Thunderbolt – at a glance
The School Reading Lists’ five word review: fast-paced twisting conversation adventure.
Children’s book title: Thunderbolt: A Jack Courtney Adventure.
Children’s author: Wilbur Smith.
Genre: Middle-grade adventure fiction.
Published by: Piccadilly Press.
Recommended for children aged: 10-14.
First published: Paperback March 2021.
This children’s book is ideal for: Eco-aware and adventure-loving 10-14-year-olds.
To see the latest price or order, click on the book cover image.
The Piccadilly Press cover tells us what to expect inside ‘Thunderbolt’: Pirates, Treasure, Child Soldiers, but this hardly does justice to the great plotting and sinewy prose of the second Jack Courtney adventure. As you might expect from a Wilbur Smith novel the plot is clever and the pace of the storytelling is fast, but never so frantic that you cease to believe in what is happening to the characters. The movement of the plot is measured and the many twists and turns are carefully planned so that they are in line with the capabilities of our fourteen-year-old heroes.
This book is the sequel to ‘Cloudburst‘, the first Jack Courtney adventure, which is set in The Democratic Republic of Congo and where we are introduced to Jack’s family and his best friends Amelia and Xander. ‘Thunderbolt’ takes us to Zanzibar with its “white beaches, turquoise sea, cloudless skies and jaunty palm trees” and where Jack’s mother is engaged in on-site research into coral conservation.
In the first few chapters, the building blocks of the book are established: the tight bonds which keep the three friends together, the contrasts between the often desperate lives of children in Africa and the privileged position of the British teenagers, the tensions which exist between Jack and his mother since the death of Jack’s father in the previous novel and the question of who can be trusted when the friends are captured by Somali pirates and transferred to a militia training camp for child soldiers. These blocks are developed with the skilled confidence that you might expect from an author who is estimated to have sold over 130 million books worldwide over his incredibly successful storytelling career. Add the assistance of Chris Wakling, a successful novelist and travel writer, and you have a cast-iron winning formula.
Although this book is aimed at and suitable for an upper Key Stage 2 / Key Stage 3 audience, the writing is more young adult in that it pulls no punches when describing the physical and emotional difficulties that challenge Jack and his friends.
Jack’s mother has hired Pete Saunders and ‘Thunderbolt’, his appropriately named boat, to facilitate the teenager’s daily diving expeditions. When Jack, Amelia, Xander and Pete are lured into a trap by going to the aid of a cabin cruiser, the team are left in no doubt that they are the ones in very serious trouble:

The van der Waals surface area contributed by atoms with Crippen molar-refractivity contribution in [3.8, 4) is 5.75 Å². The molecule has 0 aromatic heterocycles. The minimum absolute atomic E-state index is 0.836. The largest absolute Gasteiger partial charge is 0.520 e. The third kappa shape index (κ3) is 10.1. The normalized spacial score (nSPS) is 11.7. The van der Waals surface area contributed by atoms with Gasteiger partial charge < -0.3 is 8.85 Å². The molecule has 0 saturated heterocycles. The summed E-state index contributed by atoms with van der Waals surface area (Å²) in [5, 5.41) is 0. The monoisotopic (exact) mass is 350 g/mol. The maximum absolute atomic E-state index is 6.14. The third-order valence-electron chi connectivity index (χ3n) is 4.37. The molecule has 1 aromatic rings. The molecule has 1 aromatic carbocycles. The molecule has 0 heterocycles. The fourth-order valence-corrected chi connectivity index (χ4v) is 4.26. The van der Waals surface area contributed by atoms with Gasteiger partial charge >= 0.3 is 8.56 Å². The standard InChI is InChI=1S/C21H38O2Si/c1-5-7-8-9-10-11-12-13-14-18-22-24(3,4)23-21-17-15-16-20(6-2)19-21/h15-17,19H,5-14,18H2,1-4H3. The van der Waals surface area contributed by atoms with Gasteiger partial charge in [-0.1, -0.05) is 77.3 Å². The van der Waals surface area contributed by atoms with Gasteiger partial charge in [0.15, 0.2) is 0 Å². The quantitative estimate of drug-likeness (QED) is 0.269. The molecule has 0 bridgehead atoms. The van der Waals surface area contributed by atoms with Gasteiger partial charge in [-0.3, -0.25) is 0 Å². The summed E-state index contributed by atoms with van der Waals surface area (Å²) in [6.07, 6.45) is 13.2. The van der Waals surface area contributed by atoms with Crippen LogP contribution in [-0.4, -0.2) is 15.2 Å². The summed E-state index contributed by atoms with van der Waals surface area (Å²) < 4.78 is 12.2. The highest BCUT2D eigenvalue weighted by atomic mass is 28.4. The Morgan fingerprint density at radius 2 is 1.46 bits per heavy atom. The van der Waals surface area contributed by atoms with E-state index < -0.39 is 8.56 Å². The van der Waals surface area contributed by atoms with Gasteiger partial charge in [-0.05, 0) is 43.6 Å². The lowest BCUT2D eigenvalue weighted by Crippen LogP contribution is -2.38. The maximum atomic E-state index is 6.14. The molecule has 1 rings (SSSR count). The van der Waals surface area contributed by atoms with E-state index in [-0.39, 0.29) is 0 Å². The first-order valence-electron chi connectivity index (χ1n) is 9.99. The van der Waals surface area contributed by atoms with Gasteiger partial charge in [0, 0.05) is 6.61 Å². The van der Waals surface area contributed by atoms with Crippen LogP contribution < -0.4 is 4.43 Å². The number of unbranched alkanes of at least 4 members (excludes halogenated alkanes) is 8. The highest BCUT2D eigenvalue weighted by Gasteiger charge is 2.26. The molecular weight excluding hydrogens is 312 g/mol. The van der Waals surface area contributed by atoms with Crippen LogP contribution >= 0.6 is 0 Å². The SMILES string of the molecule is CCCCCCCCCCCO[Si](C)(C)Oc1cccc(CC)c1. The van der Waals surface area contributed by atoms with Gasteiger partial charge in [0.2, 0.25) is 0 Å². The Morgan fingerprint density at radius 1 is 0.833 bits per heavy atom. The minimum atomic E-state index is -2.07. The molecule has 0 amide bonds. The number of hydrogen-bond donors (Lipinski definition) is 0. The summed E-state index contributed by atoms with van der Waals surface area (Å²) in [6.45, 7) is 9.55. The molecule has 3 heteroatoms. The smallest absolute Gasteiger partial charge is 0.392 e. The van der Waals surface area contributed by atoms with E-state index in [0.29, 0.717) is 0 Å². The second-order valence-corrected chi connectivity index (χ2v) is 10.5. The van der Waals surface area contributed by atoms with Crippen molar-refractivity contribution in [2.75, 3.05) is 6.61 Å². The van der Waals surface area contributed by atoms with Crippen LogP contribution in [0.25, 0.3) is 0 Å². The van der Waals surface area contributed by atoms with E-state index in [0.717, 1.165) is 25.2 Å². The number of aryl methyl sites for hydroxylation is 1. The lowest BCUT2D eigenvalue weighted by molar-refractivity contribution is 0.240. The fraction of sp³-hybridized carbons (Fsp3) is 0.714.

“With the two boats at a virtual standstill beside one another, two men leaped up above the cabin cruiser’s rail. Each had a machine gun. The sea around us exploded with foam as both men unleashed a stream of bullets into the depths.”
The emotional tensions that exist between Jack and his mother are handled deftly, allowing the reader to experience the story through Jack’s eyes, but also gives us access to the more complex world of his mother:
“An electric pulse went through me as she said that. It connected the dots, just for a second, and I did not like the shape they made one bit. Mum, seeing the pained realisation in my face, started talking quickly, wanting to head it off no doubt, but in fact making everything worse.”
Throughout the novel vivid descriptions capture scenes with controlled assurance. Early in the book, when they are diving underwater to search for hidden treasure with their metal detectors, the friends disturb a shoal of fish: “A cloud of tiny orange fish, sparks flung from an angle – grinder, shot past us as we started…”
But it isn’t all sweetness, light and nice orange fish. The pirates move the captured teenagers to a new location and Jack describes the sack that is used on him as a hood: “Now that I couldn’t see, my other senses pressed in. The horrible fish-stink of the bag blotted out everything else smell-wise. I swear I could taste bad fish.”
The book starts with the teenagers diving for lost treasure in almost idyllic conditions in the seas off the beaches of Zanzibar and concludes with a letter from the mystery man who saves Jack and his friends from the terrors of their kidnappers and their ransom demands. In the final few pages, most of the loose ends are tied up to everyone’s satisfaction but the letter adds the final twist to a plot that we know is going to lead us into the third Jack Courtney adventure ‘Shockwave’, which will be published next year
‘Thunderbolt’ is a cleverly woven piece of fiction. The authors have succeeded in creating a realistic and page-turning adventure that will excite its KS2 and KS3 readers but also, hopefully, make them think critically about the world in which they are growing up.
Wilbur Smith will be donating 20% of the profits of each copy sold to The Wilbur & Niso Smith Foundation which supports projects to improve literacy through adventure writing.
Many thanks to Piccadilly Press for the review copy.
If you like Thunderbolt by Wilbur Smith with Chris Wakling you might also like: Robin Hood – Piracy, Paintballs and Zebras by Robert Muchamore, Adventures in Athens by Caroline Lawrence, The Pearl in the Ice by Cathryn Constable, The Big Green Activity Book by Damara Strong, and our list of recommended year 6 books.